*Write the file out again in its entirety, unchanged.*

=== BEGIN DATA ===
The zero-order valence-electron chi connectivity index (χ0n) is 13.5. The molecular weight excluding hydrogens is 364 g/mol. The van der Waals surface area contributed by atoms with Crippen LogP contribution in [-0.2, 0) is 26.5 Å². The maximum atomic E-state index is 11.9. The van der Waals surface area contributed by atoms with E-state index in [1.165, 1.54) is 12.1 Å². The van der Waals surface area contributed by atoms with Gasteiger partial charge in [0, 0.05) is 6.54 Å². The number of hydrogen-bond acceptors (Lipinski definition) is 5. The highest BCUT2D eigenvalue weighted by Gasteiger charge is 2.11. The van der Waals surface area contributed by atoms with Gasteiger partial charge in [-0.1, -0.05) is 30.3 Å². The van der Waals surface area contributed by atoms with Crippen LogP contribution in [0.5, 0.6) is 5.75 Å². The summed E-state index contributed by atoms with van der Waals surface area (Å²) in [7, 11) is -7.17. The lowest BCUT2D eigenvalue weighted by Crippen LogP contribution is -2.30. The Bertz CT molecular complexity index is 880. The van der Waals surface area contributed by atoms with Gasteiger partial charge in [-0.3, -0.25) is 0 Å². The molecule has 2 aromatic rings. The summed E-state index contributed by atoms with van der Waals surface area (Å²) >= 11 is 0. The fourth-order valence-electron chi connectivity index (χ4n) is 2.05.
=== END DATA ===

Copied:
The zero-order valence-electron chi connectivity index (χ0n) is 13.5. The molecular weight excluding hydrogens is 364 g/mol. The van der Waals surface area contributed by atoms with Crippen LogP contribution in [-0.2, 0) is 26.5 Å². The maximum atomic E-state index is 11.9. The van der Waals surface area contributed by atoms with E-state index in [1.165, 1.54) is 12.1 Å². The van der Waals surface area contributed by atoms with Gasteiger partial charge in [0, 0.05) is 6.54 Å². The number of hydrogen-bond acceptors (Lipinski definition) is 5. The highest BCUT2D eigenvalue weighted by Gasteiger charge is 2.11. The van der Waals surface area contributed by atoms with Gasteiger partial charge in [-0.1, -0.05) is 30.3 Å². The van der Waals surface area contributed by atoms with Crippen LogP contribution in [0.5, 0.6) is 5.75 Å². The summed E-state index contributed by atoms with van der Waals surface area (Å²) in [7, 11) is -7.17. The lowest BCUT2D eigenvalue weighted by Crippen LogP contribution is -2.30. The Bertz CT molecular complexity index is 880. The van der Waals surface area contributed by atoms with Gasteiger partial charge in [-0.3, -0.25) is 0 Å². The molecule has 2 aromatic rings. The summed E-state index contributed by atoms with van der Waals surface area (Å²) >= 11 is 0. The fourth-order valence-electron chi connectivity index (χ4n) is 2.05.